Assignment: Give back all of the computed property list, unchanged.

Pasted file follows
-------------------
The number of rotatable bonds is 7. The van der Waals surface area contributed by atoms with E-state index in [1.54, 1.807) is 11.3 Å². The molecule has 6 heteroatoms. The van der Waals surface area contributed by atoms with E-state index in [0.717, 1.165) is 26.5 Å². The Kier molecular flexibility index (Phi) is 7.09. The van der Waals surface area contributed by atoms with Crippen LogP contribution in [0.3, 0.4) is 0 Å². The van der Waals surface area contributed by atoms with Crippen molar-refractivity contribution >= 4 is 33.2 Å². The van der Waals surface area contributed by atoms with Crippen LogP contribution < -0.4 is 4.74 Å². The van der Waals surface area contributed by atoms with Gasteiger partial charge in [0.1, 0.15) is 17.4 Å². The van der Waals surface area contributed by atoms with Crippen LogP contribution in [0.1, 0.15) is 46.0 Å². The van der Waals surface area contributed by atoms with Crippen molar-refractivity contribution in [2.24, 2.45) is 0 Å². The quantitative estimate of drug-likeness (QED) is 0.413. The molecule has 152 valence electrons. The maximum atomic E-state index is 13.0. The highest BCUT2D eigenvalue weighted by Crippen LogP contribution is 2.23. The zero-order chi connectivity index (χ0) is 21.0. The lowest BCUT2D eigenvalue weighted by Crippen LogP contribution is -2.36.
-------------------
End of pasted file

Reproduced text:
The number of rotatable bonds is 7. The van der Waals surface area contributed by atoms with E-state index in [1.54, 1.807) is 11.3 Å². The molecule has 6 heteroatoms. The van der Waals surface area contributed by atoms with E-state index in [0.717, 1.165) is 26.5 Å². The Kier molecular flexibility index (Phi) is 7.09. The van der Waals surface area contributed by atoms with Crippen LogP contribution in [0.3, 0.4) is 0 Å². The van der Waals surface area contributed by atoms with Crippen molar-refractivity contribution >= 4 is 33.2 Å². The van der Waals surface area contributed by atoms with Crippen LogP contribution < -0.4 is 4.74 Å². The van der Waals surface area contributed by atoms with Gasteiger partial charge in [0.1, 0.15) is 17.4 Å². The van der Waals surface area contributed by atoms with Crippen LogP contribution in [0.1, 0.15) is 46.0 Å². The van der Waals surface area contributed by atoms with Crippen molar-refractivity contribution in [2.24, 2.45) is 0 Å². The quantitative estimate of drug-likeness (QED) is 0.413. The molecule has 152 valence electrons. The maximum atomic E-state index is 13.0. The highest BCUT2D eigenvalue weighted by Crippen LogP contribution is 2.23. The zero-order chi connectivity index (χ0) is 21.0. The lowest BCUT2D eigenvalue weighted by Crippen LogP contribution is -2.36.